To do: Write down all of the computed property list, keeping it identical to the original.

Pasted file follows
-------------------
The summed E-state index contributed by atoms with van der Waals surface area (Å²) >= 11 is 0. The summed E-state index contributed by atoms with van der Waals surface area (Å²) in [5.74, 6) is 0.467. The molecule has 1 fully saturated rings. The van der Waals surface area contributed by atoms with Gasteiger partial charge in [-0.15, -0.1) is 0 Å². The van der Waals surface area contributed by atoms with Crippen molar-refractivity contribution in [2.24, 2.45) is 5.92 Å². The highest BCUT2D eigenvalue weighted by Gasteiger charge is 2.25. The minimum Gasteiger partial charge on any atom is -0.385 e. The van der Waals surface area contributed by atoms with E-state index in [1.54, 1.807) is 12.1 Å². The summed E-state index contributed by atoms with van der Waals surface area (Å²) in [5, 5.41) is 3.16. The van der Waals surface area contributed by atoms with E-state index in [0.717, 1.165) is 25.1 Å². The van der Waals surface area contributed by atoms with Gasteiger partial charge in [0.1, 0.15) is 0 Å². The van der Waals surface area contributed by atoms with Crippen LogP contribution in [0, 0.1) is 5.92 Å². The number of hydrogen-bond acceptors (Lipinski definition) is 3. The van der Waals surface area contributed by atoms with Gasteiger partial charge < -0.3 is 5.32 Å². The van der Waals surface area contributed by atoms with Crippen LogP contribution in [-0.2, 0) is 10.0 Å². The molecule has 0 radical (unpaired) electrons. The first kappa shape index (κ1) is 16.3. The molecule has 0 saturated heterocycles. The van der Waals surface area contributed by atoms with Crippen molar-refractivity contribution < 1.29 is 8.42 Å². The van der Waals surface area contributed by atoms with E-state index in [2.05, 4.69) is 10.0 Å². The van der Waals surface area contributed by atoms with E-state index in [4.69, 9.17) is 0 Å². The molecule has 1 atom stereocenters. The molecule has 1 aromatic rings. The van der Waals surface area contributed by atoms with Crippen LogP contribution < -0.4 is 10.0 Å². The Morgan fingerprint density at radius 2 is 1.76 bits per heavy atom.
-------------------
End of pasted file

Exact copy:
The summed E-state index contributed by atoms with van der Waals surface area (Å²) >= 11 is 0. The summed E-state index contributed by atoms with van der Waals surface area (Å²) in [5.74, 6) is 0.467. The molecule has 1 fully saturated rings. The van der Waals surface area contributed by atoms with Gasteiger partial charge in [-0.15, -0.1) is 0 Å². The van der Waals surface area contributed by atoms with Crippen molar-refractivity contribution in [2.24, 2.45) is 5.92 Å². The highest BCUT2D eigenvalue weighted by Gasteiger charge is 2.25. The minimum Gasteiger partial charge on any atom is -0.385 e. The van der Waals surface area contributed by atoms with E-state index in [1.54, 1.807) is 12.1 Å². The summed E-state index contributed by atoms with van der Waals surface area (Å²) in [5, 5.41) is 3.16. The van der Waals surface area contributed by atoms with E-state index in [0.717, 1.165) is 25.1 Å². The van der Waals surface area contributed by atoms with Gasteiger partial charge in [0.1, 0.15) is 0 Å². The van der Waals surface area contributed by atoms with Crippen LogP contribution in [0, 0.1) is 5.92 Å². The number of hydrogen-bond acceptors (Lipinski definition) is 3. The van der Waals surface area contributed by atoms with Gasteiger partial charge < -0.3 is 5.32 Å². The van der Waals surface area contributed by atoms with Crippen LogP contribution in [-0.2, 0) is 10.0 Å². The molecule has 0 radical (unpaired) electrons. The first kappa shape index (κ1) is 16.3. The molecule has 0 saturated heterocycles. The van der Waals surface area contributed by atoms with Crippen molar-refractivity contribution < 1.29 is 8.42 Å². The van der Waals surface area contributed by atoms with E-state index in [2.05, 4.69) is 10.0 Å². The van der Waals surface area contributed by atoms with E-state index in [4.69, 9.17) is 0 Å². The molecule has 1 atom stereocenters. The molecule has 1 aromatic rings. The van der Waals surface area contributed by atoms with Crippen LogP contribution < -0.4 is 10.0 Å². The Morgan fingerprint density at radius 2 is 1.76 bits per heavy atom.